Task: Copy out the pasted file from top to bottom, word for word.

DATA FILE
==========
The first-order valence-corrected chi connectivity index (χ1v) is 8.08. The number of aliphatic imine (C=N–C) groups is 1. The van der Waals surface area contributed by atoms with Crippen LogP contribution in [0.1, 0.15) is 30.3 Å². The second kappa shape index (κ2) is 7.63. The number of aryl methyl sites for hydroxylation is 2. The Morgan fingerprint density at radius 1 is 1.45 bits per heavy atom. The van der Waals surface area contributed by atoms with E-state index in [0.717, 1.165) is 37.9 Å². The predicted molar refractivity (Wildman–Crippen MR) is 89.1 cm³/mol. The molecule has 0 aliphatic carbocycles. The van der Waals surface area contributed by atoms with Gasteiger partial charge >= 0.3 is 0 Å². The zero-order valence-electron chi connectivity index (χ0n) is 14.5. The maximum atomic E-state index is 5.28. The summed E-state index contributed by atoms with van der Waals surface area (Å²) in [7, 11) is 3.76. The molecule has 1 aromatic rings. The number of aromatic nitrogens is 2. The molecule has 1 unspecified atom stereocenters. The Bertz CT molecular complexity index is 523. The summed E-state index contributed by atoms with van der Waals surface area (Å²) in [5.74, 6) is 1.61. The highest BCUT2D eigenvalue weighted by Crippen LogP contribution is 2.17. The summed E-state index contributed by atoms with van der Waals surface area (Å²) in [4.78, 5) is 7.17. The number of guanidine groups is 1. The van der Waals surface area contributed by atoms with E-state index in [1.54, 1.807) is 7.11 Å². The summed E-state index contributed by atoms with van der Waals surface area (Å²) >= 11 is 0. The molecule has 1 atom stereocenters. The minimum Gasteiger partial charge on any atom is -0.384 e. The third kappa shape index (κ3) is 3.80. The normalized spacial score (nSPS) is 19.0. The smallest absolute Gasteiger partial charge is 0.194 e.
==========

The first-order valence-corrected chi connectivity index (χ1v) is 8.08. The number of aliphatic imine (C=N–C) groups is 1. The van der Waals surface area contributed by atoms with Crippen LogP contribution in [0.1, 0.15) is 30.3 Å². The second kappa shape index (κ2) is 7.63. The number of aryl methyl sites for hydroxylation is 2. The Morgan fingerprint density at radius 1 is 1.45 bits per heavy atom. The van der Waals surface area contributed by atoms with E-state index in [0.717, 1.165) is 37.9 Å². The predicted molar refractivity (Wildman–Crippen MR) is 89.1 cm³/mol. The molecule has 0 aliphatic carbocycles. The van der Waals surface area contributed by atoms with Gasteiger partial charge >= 0.3 is 0 Å². The zero-order valence-electron chi connectivity index (χ0n) is 14.5. The maximum atomic E-state index is 5.28. The summed E-state index contributed by atoms with van der Waals surface area (Å²) in [7, 11) is 3.76. The molecule has 1 aromatic rings. The number of aromatic nitrogens is 2. The molecule has 1 unspecified atom stereocenters. The Bertz CT molecular complexity index is 523. The summed E-state index contributed by atoms with van der Waals surface area (Å²) in [5.74, 6) is 1.61. The highest BCUT2D eigenvalue weighted by Crippen LogP contribution is 2.17. The summed E-state index contributed by atoms with van der Waals surface area (Å²) in [4.78, 5) is 7.17. The number of guanidine groups is 1. The van der Waals surface area contributed by atoms with E-state index in [1.54, 1.807) is 7.11 Å². The summed E-state index contributed by atoms with van der Waals surface area (Å²) >= 11 is 0. The molecule has 1 atom stereocenters. The minimum Gasteiger partial charge on any atom is -0.384 e. The third kappa shape index (κ3) is 3.80. The normalized spacial score (nSPS) is 19.0. The smallest absolute Gasteiger partial charge is 0.194 e.